Scientists Trace Origin Cell of Bone and Soft Tissue Tumors, Test Drug Target

Contact: Samiha Khanna Phone: 919-419-5069 Email: EMBARGOED FOR RELEASE until 12 p.m. (ET) on Thursday, July 14, 2016 DURHAM, N.C. -- Scientists at Duke Health are part of a team that has discovered a type of cell surrounding blood vessels can also serve as a starting point for sarcoma, a form of cancer that occurs in bones and connective tissues. The findings, made through studies of mice, offer insights that could aid in the development of potential new treatments for the rare but devastating cancer, which has 15,000 new diagnoses annually in the U.S. In an article to be published online July 14 in the journal Cell Reports, the international team of researchers describe tracing the lineage of the cancer back to the pericyte, a cell that supports the body’s blood vessels. According to the findings, genetic mutations in these cells led to osteosarcoma and soft-tissue sarcoma, as well as non-cancerous tumors. “About half of all sarcomas in the U.S. affect people under 35,” said senior author Benjamin Alman, M.D., chair of the Department of Orthopedic Surgery at Duke. “This cancer is difficult to treat, and for those who survive, they are living with the effects for decades. With new chemotherapies and surgery, we have seen long-term survival improve to about 60 to 65 percent, but advances have leveled off in recent years. We hope that by looking at the biological development of the tumor, we can come up ...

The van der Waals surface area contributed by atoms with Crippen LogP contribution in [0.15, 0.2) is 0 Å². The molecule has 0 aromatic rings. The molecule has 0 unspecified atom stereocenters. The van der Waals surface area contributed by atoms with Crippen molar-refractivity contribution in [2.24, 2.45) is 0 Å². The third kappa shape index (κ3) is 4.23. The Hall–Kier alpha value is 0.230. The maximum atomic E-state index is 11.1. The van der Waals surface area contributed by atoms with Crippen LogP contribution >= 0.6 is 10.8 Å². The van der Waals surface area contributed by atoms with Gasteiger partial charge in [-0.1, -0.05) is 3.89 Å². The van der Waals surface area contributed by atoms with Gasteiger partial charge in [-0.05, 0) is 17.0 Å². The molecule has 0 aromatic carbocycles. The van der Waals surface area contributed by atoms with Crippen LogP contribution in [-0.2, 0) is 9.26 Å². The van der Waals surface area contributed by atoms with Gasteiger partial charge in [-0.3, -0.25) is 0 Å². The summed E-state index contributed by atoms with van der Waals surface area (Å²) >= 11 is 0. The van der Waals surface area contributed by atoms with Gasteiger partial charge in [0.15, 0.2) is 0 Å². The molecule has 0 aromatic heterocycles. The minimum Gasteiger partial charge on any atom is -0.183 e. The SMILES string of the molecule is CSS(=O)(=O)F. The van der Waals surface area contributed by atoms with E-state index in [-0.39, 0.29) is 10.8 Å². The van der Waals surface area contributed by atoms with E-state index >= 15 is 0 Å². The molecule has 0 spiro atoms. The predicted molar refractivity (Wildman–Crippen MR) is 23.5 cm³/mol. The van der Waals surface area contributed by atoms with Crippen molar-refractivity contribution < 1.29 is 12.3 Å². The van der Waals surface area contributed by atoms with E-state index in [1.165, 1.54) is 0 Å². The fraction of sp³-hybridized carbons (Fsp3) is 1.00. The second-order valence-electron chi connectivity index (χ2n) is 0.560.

Source: Duke Health Features - Category: Pediatrics Tags: Duke Medicine Source Type: news

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Source: Journal of Cancer - Category: Cancer & Oncology Authors: Tags: Research Paper Source Type: research
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Source: Journal of Nuclear Medicine - Category: Nuclear Medicine Authors: Tags: Other Solid Tumors Posters Source Type: research
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